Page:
Frances Ligler et al., (Frances S. Ligler, Lisa C. Shriver-Lake, Joel P. Golden, and George P. Anderson, “The Antibody-Based Biosensor: A Technology For Today”, Naval Research Reviews, vol. 46, 3: 13-17, 1994) employed long optical fibers as a detection means that could easily be manipulated into various sample containers. They removed the plastic cladding to fabricate the sensing region before antibodies were attached and the fiber immersed in the sample. As fluorescent light returns up the fiber, it passes from the unclad region of the fiber into the clad region of the fiber. The antibodies were used to capture dye-marked targets, with the returning fluorescent signal indicating target strength. It was found, however, that much of the emitted light was lost into the cladding, thus necessitating changing the geometry of the fiber. Ligler et al. tapered the fiber to enhance both the distribution of the excitation light throughout the length of the probe region and the preservation of the returning fluorescent signal. This probe uses light propagating in the tapered region of the optical fiber to produce an evanescent field extending into the coating.
Anderson et al., (George P. Anderson, Joel P. Golden, Lynn K. Cao, Daya Wijesuriya, Lisa C. Shriver-Lake, and Francis S. Ligler, “Development of an Evanescent Wave Fiber Optic Biosensor”, IEEE Engineering in Medicine and Biology, 358-363, June/July 1994), disclosed a fiber optic biosensor where several centimeters of cladding area are removed along the fiber's distal end. Recognition antibodies are immobilized on the exposed core surface. These antibodies bind fluorophore-antigen complexes within the interaction region of the evanescent wave. The evanescent wave effectively penetrates less than a wavelength beyond the core into the surrounding medium and is what excites the fluorescent molecules in complexes bound to the surface of the waveguide core. The resulting fluorescence couples into the cladded core of the immersed optical fiber. This immersed probe functions as a dielectric waveguide with the aqueous buffer as the cladding medium. The fluorescent signal generated within the probe is then transmitted to the fluorimeter through the clad fiber. They further disclosed that the primary difficulty in utilizing the core surface as the sensing region is that removing the cladding causes an abrupt disturbance in the dielectric structure of the optical fiber. Because the immersed core supports more modes than the clad fiber, some of the fluorescent signal is lost upon entry into the clad fiber.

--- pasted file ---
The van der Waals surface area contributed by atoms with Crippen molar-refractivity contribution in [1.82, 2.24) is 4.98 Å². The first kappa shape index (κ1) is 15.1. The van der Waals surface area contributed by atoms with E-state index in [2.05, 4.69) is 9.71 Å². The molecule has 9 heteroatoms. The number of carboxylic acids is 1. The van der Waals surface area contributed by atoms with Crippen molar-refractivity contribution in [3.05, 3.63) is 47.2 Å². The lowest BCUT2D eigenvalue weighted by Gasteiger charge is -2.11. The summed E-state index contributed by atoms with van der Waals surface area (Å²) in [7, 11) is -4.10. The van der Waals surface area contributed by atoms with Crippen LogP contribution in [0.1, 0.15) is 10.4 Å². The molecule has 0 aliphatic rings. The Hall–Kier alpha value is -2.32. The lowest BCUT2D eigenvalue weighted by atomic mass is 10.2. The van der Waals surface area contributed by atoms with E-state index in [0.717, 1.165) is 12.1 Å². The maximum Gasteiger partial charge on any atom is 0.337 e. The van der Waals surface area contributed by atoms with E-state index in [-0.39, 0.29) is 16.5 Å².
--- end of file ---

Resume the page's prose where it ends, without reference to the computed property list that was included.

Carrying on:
Compounding this difficulty, fluorescence coupling from outside the core propagates primarily in the highest-order modes available, thus exacerbating signal loss from V-number mismatch. To solve this problem, Anderson et al. provided a combination tapered probe by removing the buffer and most of the cladding from the distal end of the fiber. This created a probe that tapered from the original radius rapidly down to a V-number matching radius, while maintaining total internal reflection. They note that it is critical that the probe be reduced to the V-number matching radius to ensure that fluorescence entering the fiber probe will be captured in modes that also propagate in the clad fiber.